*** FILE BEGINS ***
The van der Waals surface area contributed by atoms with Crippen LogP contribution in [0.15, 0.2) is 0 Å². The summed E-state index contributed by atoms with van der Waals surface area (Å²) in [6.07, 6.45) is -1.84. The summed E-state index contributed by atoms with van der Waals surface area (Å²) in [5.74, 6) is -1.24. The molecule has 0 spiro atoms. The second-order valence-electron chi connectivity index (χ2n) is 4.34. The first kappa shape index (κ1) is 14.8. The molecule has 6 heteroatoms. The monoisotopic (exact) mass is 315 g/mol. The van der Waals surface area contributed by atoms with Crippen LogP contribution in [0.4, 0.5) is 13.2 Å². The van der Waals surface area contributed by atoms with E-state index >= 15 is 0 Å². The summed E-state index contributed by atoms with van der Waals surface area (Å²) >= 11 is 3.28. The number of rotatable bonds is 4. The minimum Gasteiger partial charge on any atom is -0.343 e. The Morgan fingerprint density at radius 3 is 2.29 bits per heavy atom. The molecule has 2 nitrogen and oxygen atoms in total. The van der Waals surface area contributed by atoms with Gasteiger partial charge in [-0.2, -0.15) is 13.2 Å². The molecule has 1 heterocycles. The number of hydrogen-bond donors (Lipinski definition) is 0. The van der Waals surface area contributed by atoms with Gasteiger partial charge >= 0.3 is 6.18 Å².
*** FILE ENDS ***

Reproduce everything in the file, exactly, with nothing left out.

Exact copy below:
The van der Waals surface area contributed by atoms with Crippen LogP contribution in [0.15, 0.2) is 0 Å². The summed E-state index contributed by atoms with van der Waals surface area (Å²) in [6.07, 6.45) is -1.84. The summed E-state index contributed by atoms with van der Waals surface area (Å²) in [5.74, 6) is -1.24. The molecule has 0 spiro atoms. The second-order valence-electron chi connectivity index (χ2n) is 4.34. The first kappa shape index (κ1) is 14.8. The molecule has 6 heteroatoms. The monoisotopic (exact) mass is 315 g/mol. The van der Waals surface area contributed by atoms with Crippen LogP contribution in [0.4, 0.5) is 13.2 Å². The van der Waals surface area contributed by atoms with E-state index >= 15 is 0 Å². The summed E-state index contributed by atoms with van der Waals surface area (Å²) >= 11 is 3.28. The number of rotatable bonds is 4. The minimum Gasteiger partial charge on any atom is -0.343 e. The Morgan fingerprint density at radius 3 is 2.29 bits per heavy atom. The molecule has 2 nitrogen and oxygen atoms in total. The van der Waals surface area contributed by atoms with Gasteiger partial charge in [-0.2, -0.15) is 13.2 Å². The molecule has 1 heterocycles. The number of hydrogen-bond donors (Lipinski definition) is 0. The van der Waals surface area contributed by atoms with Gasteiger partial charge >= 0.3 is 6.18 Å².